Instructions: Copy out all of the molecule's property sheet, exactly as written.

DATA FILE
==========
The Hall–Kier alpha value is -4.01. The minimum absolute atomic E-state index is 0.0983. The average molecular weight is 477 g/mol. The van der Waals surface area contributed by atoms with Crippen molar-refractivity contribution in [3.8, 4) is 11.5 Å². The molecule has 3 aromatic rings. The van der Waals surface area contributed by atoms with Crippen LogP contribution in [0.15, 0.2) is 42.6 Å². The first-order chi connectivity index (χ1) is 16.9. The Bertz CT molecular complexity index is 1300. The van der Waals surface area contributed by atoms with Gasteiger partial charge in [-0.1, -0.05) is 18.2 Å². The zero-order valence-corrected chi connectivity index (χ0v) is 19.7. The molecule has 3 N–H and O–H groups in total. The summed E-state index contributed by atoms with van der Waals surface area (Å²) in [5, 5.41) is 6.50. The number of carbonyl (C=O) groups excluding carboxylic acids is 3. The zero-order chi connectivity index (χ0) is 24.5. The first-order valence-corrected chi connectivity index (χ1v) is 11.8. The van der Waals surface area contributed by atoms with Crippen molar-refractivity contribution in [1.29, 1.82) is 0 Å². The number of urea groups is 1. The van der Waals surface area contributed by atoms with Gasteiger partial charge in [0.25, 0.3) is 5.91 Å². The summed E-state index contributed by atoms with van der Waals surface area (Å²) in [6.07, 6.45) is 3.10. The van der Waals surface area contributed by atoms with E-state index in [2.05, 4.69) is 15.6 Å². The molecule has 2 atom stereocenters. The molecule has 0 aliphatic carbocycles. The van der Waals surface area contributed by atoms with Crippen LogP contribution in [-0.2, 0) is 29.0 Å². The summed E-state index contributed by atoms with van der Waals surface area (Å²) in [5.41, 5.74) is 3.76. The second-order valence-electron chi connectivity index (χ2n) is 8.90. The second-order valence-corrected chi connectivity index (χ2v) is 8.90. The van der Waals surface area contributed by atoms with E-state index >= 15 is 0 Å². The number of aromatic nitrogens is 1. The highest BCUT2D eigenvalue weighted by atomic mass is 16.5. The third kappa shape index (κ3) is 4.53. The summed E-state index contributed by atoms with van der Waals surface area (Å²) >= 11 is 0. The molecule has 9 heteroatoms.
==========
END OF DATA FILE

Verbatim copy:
The Hall–Kier alpha value is -4.01. The minimum absolute atomic E-state index is 0.0983. The average molecular weight is 477 g/mol. The van der Waals surface area contributed by atoms with Crippen molar-refractivity contribution in [3.8, 4) is 11.5 Å². The molecule has 3 aromatic rings. The van der Waals surface area contributed by atoms with Crippen LogP contribution in [0.15, 0.2) is 42.6 Å². The first-order chi connectivity index (χ1) is 16.9. The Bertz CT molecular complexity index is 1300. The van der Waals surface area contributed by atoms with Gasteiger partial charge in [-0.1, -0.05) is 18.2 Å². The zero-order valence-corrected chi connectivity index (χ0v) is 19.7. The molecule has 3 N–H and O–H groups in total. The summed E-state index contributed by atoms with van der Waals surface area (Å²) in [5, 5.41) is 6.50. The number of carbonyl (C=O) groups excluding carboxylic acids is 3. The zero-order chi connectivity index (χ0) is 24.5. The first-order valence-corrected chi connectivity index (χ1v) is 11.8. The van der Waals surface area contributed by atoms with Crippen molar-refractivity contribution in [1.29, 1.82) is 0 Å². The number of urea groups is 1. The van der Waals surface area contributed by atoms with Gasteiger partial charge in [0.25, 0.3) is 5.91 Å². The summed E-state index contributed by atoms with van der Waals surface area (Å²) in [6.07, 6.45) is 3.10. The van der Waals surface area contributed by atoms with E-state index in [2.05, 4.69) is 15.6 Å². The molecule has 2 atom stereocenters. The molecule has 0 aliphatic carbocycles. The van der Waals surface area contributed by atoms with Crippen LogP contribution in [-0.2, 0) is 29.0 Å². The summed E-state index contributed by atoms with van der Waals surface area (Å²) in [5.41, 5.74) is 3.76. The second-order valence-electron chi connectivity index (χ2n) is 8.90. The second-order valence-corrected chi connectivity index (χ2v) is 8.90. The van der Waals surface area contributed by atoms with E-state index >= 15 is 0 Å². The number of aromatic nitrogens is 1. The highest BCUT2D eigenvalue weighted by atomic mass is 16.5. The third kappa shape index (κ3) is 4.53. The summed E-state index contributed by atoms with van der Waals surface area (Å²) >= 11 is 0. The molecule has 9 heteroatoms.